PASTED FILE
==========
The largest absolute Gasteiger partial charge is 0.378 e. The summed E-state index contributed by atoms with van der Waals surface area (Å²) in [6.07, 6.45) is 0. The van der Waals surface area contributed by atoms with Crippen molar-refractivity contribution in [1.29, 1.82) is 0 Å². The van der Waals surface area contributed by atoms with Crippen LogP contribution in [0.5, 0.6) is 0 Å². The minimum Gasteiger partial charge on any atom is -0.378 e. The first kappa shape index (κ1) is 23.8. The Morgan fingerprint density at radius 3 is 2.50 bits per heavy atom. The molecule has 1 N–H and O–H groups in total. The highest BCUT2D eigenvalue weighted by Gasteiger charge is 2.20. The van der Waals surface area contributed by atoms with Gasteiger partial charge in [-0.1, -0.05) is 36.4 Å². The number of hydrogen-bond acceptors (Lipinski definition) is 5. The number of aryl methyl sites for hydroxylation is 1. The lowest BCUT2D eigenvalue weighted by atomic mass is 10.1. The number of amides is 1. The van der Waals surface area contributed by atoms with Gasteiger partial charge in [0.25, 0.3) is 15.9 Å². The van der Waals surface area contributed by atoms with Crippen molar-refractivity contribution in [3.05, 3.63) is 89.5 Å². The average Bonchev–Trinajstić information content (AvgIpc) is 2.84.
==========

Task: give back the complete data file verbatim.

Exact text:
The largest absolute Gasteiger partial charge is 0.378 e. The summed E-state index contributed by atoms with van der Waals surface area (Å²) in [6.07, 6.45) is 0. The van der Waals surface area contributed by atoms with Crippen molar-refractivity contribution in [1.29, 1.82) is 0 Å². The van der Waals surface area contributed by atoms with Crippen LogP contribution in [0.5, 0.6) is 0 Å². The minimum Gasteiger partial charge on any atom is -0.378 e. The first kappa shape index (κ1) is 23.8. The Morgan fingerprint density at radius 3 is 2.50 bits per heavy atom. The molecule has 1 N–H and O–H groups in total. The highest BCUT2D eigenvalue weighted by Gasteiger charge is 2.20. The van der Waals surface area contributed by atoms with Gasteiger partial charge in [-0.1, -0.05) is 36.4 Å². The number of hydrogen-bond acceptors (Lipinski definition) is 5. The number of aryl methyl sites for hydroxylation is 1. The lowest BCUT2D eigenvalue weighted by atomic mass is 10.1. The number of amides is 1. The van der Waals surface area contributed by atoms with Gasteiger partial charge in [0.25, 0.3) is 15.9 Å². The van der Waals surface area contributed by atoms with Crippen molar-refractivity contribution in [3.05, 3.63) is 89.5 Å². The average Bonchev–Trinajstić information content (AvgIpc) is 2.84.